The boy said, “I saw you yesterday on Hyde Street.” His father said nothing. “And who you were with,” the boy added. Still nothing from his father, whose head hung down now. “You told me it was over,” the boy said. “It was,” his father replied. “Then what happened yesterday?” “A relapse,” his father answered. “A weakening,” the boy said. “You could call it that,” his father said. “Which reminds me,” the boy said, “that I’d like a good raise in my allowance.” “But I give you a good allowance now,” his father said. “I could ask mom,” the boy said. His father threw up his hands. “You got it,” he sighed.
He hoped hiking amid this nature-rich, mountainous setting would relieve the overburdening pressure of his workday corporate existence. Oh, the grassy loam cushioning his every step here. Ah, the cloudless azure of unlimited overhead. Ooh, the gossamer foliage through which he saw multi-height peaks in the distant mist. Multi-height? Tall next to less-tall peaks? Taller next to more-tall peaks? The more he stared at those different-size peaks, the more they morphed into something other than mountains. “Good God, a graph,” he thought. In his mind’s eye, those various-size mountain peaks became spires of different height on a profit-loss graph. “Way out here, even way out here,” he moaned, “I’m back in the office.”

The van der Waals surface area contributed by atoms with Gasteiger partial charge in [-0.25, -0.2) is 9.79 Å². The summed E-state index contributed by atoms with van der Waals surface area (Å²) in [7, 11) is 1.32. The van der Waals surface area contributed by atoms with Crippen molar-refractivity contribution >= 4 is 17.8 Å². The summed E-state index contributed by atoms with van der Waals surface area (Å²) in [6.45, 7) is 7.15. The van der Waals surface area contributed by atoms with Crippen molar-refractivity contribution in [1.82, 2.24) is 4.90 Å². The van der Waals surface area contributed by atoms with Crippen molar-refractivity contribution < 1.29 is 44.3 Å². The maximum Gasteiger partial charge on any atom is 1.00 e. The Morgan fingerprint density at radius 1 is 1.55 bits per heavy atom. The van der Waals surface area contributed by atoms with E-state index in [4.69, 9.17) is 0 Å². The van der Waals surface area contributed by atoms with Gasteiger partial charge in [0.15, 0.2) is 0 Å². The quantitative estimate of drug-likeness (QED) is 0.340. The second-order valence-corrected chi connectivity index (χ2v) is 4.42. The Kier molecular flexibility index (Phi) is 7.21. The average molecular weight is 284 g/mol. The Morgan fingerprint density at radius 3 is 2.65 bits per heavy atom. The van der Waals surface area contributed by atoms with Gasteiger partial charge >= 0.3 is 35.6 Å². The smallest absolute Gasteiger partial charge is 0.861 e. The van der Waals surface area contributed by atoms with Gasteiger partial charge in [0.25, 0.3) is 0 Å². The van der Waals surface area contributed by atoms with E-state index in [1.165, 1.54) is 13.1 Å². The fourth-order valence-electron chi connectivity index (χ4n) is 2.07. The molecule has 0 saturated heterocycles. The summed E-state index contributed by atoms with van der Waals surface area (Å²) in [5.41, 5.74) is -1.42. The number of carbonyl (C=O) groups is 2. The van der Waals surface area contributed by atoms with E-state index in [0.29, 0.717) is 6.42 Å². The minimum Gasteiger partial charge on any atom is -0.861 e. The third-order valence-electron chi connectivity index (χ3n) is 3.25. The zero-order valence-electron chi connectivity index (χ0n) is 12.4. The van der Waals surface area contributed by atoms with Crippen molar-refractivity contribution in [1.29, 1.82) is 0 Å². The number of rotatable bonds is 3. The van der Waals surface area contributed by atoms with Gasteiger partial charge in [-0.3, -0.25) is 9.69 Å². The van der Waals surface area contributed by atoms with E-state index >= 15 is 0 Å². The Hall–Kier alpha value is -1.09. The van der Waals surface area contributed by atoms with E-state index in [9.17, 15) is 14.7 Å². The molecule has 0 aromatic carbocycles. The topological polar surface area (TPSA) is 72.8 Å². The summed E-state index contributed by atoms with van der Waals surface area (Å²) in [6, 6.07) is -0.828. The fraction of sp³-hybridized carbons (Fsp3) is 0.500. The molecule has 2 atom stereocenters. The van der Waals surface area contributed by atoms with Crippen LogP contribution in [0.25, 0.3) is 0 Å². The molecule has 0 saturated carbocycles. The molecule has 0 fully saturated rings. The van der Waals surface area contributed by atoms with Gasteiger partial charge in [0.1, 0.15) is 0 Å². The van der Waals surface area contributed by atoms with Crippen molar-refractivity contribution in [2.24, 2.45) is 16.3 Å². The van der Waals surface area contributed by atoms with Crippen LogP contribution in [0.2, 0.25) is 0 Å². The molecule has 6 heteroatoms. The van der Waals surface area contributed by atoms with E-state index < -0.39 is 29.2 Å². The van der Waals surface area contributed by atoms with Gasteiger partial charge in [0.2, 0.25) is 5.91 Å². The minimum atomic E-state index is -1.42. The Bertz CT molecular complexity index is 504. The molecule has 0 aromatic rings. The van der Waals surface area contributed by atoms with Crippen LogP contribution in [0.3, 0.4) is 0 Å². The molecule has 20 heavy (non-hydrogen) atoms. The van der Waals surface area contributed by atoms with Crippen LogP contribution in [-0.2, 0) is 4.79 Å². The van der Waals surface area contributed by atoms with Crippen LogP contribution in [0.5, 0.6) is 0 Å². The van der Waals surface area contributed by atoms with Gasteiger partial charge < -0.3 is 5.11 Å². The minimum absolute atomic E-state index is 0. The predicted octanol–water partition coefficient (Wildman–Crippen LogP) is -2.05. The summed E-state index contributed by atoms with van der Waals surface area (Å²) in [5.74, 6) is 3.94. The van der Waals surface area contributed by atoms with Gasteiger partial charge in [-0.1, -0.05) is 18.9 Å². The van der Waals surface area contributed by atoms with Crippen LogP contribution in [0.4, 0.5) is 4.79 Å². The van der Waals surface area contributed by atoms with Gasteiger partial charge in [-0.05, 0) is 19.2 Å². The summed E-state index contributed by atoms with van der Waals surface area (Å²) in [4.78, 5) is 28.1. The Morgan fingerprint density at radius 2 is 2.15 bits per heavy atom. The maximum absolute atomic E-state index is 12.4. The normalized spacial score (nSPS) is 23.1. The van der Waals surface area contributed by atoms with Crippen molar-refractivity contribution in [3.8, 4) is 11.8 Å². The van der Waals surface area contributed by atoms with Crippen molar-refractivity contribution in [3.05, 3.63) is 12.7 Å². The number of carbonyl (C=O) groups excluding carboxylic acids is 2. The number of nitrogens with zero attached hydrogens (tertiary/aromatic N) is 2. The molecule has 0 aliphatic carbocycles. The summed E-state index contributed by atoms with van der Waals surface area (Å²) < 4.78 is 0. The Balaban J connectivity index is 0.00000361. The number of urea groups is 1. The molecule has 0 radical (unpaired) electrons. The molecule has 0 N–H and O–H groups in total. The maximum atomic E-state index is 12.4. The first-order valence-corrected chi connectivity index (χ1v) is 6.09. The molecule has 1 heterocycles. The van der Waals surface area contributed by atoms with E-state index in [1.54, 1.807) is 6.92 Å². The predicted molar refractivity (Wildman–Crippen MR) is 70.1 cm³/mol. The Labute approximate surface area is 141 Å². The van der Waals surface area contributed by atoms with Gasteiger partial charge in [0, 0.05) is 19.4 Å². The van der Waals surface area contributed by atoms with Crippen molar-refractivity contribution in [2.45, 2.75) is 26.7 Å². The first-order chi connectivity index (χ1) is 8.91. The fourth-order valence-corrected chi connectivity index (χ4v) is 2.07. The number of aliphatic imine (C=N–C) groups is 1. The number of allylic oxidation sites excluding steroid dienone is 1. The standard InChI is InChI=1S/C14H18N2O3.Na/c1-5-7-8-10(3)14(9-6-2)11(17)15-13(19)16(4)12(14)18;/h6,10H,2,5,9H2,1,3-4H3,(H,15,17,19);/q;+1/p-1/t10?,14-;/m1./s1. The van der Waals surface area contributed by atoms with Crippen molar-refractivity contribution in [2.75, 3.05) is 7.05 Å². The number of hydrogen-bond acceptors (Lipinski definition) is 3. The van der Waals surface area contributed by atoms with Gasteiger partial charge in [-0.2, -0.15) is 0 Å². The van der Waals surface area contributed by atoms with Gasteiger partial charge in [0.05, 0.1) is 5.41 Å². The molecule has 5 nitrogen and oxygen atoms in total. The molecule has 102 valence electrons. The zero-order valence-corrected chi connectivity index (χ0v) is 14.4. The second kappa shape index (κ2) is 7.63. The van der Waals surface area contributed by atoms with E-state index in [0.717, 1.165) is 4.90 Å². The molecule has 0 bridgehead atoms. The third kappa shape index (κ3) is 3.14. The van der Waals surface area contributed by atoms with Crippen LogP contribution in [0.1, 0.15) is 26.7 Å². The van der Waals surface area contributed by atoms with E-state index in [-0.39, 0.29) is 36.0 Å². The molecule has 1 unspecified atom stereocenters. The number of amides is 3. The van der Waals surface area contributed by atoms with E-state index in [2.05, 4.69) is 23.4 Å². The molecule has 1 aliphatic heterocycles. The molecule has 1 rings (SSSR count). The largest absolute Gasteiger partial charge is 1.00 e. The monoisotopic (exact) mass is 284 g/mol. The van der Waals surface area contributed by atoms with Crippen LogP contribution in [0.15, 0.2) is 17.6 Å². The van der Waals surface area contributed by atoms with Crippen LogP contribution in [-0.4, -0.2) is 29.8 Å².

Some things are better left unsaid. So I text them.
Some people’s loyalty is unwavering. Though whom they’re loyal TO tends to drift.
Then there was the guy who lost his job when he was outnumbered. Three nines to his pair of sixes during working hours.
Most people’s comfort zone is some distance away from the brink. But close enough to see their competitors go over it.